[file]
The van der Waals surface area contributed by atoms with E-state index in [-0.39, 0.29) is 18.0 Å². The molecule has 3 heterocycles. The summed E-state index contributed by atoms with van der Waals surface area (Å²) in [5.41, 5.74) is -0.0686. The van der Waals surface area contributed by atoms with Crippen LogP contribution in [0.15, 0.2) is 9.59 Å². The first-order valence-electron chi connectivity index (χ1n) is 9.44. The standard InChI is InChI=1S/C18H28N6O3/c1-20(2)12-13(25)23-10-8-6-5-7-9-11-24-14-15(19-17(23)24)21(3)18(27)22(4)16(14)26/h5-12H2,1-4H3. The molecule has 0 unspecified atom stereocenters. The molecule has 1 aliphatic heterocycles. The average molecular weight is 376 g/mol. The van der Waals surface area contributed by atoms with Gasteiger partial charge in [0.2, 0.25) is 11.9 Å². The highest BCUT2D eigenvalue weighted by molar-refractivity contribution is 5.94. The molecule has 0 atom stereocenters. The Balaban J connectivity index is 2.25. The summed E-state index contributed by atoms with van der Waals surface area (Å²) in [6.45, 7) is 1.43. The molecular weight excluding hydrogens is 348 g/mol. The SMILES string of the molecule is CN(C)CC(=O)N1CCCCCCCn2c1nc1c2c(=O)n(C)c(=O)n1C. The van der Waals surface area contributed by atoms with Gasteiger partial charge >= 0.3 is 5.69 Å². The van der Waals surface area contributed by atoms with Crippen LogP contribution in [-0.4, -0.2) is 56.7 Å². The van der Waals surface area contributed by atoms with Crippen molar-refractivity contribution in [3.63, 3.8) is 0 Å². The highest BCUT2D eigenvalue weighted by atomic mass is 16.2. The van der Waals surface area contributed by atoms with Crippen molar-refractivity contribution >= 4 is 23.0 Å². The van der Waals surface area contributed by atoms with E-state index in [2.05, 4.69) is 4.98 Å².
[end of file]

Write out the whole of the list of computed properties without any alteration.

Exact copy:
The van der Waals surface area contributed by atoms with E-state index in [-0.39, 0.29) is 18.0 Å². The molecule has 3 heterocycles. The summed E-state index contributed by atoms with van der Waals surface area (Å²) in [5.41, 5.74) is -0.0686. The van der Waals surface area contributed by atoms with Crippen LogP contribution in [0.15, 0.2) is 9.59 Å². The first-order valence-electron chi connectivity index (χ1n) is 9.44. The standard InChI is InChI=1S/C18H28N6O3/c1-20(2)12-13(25)23-10-8-6-5-7-9-11-24-14-15(19-17(23)24)21(3)18(27)22(4)16(14)26/h5-12H2,1-4H3. The molecule has 0 unspecified atom stereocenters. The molecule has 1 aliphatic heterocycles. The average molecular weight is 376 g/mol. The van der Waals surface area contributed by atoms with Gasteiger partial charge in [0.2, 0.25) is 11.9 Å². The highest BCUT2D eigenvalue weighted by molar-refractivity contribution is 5.94. The molecule has 0 atom stereocenters. The Balaban J connectivity index is 2.25. The summed E-state index contributed by atoms with van der Waals surface area (Å²) in [6.45, 7) is 1.43. The molecular weight excluding hydrogens is 348 g/mol. The SMILES string of the molecule is CN(C)CC(=O)N1CCCCCCCn2c1nc1c2c(=O)n(C)c(=O)n1C. The van der Waals surface area contributed by atoms with Gasteiger partial charge >= 0.3 is 5.69 Å². The van der Waals surface area contributed by atoms with Crippen LogP contribution in [-0.4, -0.2) is 56.7 Å². The van der Waals surface area contributed by atoms with Crippen molar-refractivity contribution in [3.63, 3.8) is 0 Å². The highest BCUT2D eigenvalue weighted by atomic mass is 16.2. The van der Waals surface area contributed by atoms with Crippen molar-refractivity contribution >= 4 is 23.0 Å². The van der Waals surface area contributed by atoms with E-state index in [2.05, 4.69) is 4.98 Å².